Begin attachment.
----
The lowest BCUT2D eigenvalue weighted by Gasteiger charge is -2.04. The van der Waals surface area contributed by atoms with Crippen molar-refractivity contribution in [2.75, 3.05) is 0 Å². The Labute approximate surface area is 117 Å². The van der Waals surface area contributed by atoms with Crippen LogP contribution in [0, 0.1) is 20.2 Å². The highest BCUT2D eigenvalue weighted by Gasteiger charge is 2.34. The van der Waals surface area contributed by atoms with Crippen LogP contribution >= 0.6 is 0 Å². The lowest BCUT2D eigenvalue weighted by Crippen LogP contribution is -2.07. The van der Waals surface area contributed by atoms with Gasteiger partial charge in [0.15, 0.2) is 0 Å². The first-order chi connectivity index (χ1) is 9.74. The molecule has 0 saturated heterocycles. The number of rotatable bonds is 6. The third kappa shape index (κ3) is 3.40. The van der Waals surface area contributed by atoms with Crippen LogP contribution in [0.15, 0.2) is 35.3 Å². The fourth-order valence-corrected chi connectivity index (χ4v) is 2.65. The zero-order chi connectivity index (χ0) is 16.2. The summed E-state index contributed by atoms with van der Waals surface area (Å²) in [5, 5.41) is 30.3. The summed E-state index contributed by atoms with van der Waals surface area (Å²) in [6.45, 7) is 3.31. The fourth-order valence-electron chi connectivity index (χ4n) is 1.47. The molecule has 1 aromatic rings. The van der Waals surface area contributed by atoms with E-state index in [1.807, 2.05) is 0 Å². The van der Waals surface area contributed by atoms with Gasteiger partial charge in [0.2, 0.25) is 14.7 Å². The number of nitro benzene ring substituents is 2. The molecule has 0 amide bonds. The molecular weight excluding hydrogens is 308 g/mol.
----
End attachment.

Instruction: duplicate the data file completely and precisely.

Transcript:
The lowest BCUT2D eigenvalue weighted by Gasteiger charge is -2.04. The van der Waals surface area contributed by atoms with Crippen molar-refractivity contribution in [2.75, 3.05) is 0 Å². The Labute approximate surface area is 117 Å². The van der Waals surface area contributed by atoms with Crippen LogP contribution in [0, 0.1) is 20.2 Å². The highest BCUT2D eigenvalue weighted by Gasteiger charge is 2.34. The van der Waals surface area contributed by atoms with Crippen LogP contribution >= 0.6 is 0 Å². The lowest BCUT2D eigenvalue weighted by Crippen LogP contribution is -2.07. The van der Waals surface area contributed by atoms with Gasteiger partial charge in [0.15, 0.2) is 0 Å². The first-order chi connectivity index (χ1) is 9.74. The molecule has 0 saturated heterocycles. The number of rotatable bonds is 6. The third kappa shape index (κ3) is 3.40. The van der Waals surface area contributed by atoms with Crippen LogP contribution in [0.15, 0.2) is 35.3 Å². The fourth-order valence-corrected chi connectivity index (χ4v) is 2.65. The zero-order chi connectivity index (χ0) is 16.2. The summed E-state index contributed by atoms with van der Waals surface area (Å²) in [5, 5.41) is 30.3. The summed E-state index contributed by atoms with van der Waals surface area (Å²) in [6.45, 7) is 3.31. The fourth-order valence-electron chi connectivity index (χ4n) is 1.47. The molecule has 1 aromatic rings. The van der Waals surface area contributed by atoms with E-state index in [1.807, 2.05) is 0 Å². The van der Waals surface area contributed by atoms with Gasteiger partial charge in [0.2, 0.25) is 14.7 Å². The number of nitro benzene ring substituents is 2. The molecule has 0 amide bonds. The molecular weight excluding hydrogens is 308 g/mol.